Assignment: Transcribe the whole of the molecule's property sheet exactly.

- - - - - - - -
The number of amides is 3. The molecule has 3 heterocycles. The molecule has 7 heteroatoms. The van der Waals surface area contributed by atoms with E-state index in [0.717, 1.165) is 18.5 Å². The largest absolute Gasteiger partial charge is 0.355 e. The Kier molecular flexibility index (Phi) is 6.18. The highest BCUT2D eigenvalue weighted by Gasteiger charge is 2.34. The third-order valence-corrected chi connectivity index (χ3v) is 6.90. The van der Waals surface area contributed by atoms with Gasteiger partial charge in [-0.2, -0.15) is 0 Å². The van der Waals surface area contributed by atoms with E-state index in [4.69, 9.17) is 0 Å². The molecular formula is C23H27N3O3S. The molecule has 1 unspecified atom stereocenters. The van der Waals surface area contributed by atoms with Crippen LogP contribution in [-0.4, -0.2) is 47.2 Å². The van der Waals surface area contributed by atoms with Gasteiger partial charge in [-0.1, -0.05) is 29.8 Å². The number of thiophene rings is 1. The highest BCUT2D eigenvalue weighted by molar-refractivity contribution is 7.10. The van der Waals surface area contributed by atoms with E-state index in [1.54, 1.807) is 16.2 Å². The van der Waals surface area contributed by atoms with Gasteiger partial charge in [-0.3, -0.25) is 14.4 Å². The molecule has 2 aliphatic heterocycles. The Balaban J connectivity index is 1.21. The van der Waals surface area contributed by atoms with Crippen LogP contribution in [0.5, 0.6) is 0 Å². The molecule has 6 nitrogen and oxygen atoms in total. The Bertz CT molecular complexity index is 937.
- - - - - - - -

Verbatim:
The number of amides is 3. The molecule has 3 heterocycles. The molecule has 7 heteroatoms. The van der Waals surface area contributed by atoms with E-state index in [0.717, 1.165) is 18.5 Å². The largest absolute Gasteiger partial charge is 0.355 e. The Kier molecular flexibility index (Phi) is 6.18. The highest BCUT2D eigenvalue weighted by Gasteiger charge is 2.34. The third-order valence-corrected chi connectivity index (χ3v) is 6.90. The van der Waals surface area contributed by atoms with Gasteiger partial charge in [-0.2, -0.15) is 0 Å². The van der Waals surface area contributed by atoms with E-state index in [4.69, 9.17) is 0 Å². The molecular formula is C23H27N3O3S. The molecule has 1 unspecified atom stereocenters. The van der Waals surface area contributed by atoms with Crippen LogP contribution in [-0.4, -0.2) is 47.2 Å². The van der Waals surface area contributed by atoms with Gasteiger partial charge in [-0.1, -0.05) is 29.8 Å². The number of thiophene rings is 1. The highest BCUT2D eigenvalue weighted by molar-refractivity contribution is 7.10. The van der Waals surface area contributed by atoms with E-state index in [1.54, 1.807) is 16.2 Å². The van der Waals surface area contributed by atoms with Gasteiger partial charge in [-0.3, -0.25) is 14.4 Å². The molecule has 2 aliphatic heterocycles. The Balaban J connectivity index is 1.21. The van der Waals surface area contributed by atoms with Crippen LogP contribution in [0.5, 0.6) is 0 Å². The molecule has 6 nitrogen and oxygen atoms in total. The Bertz CT molecular complexity index is 937.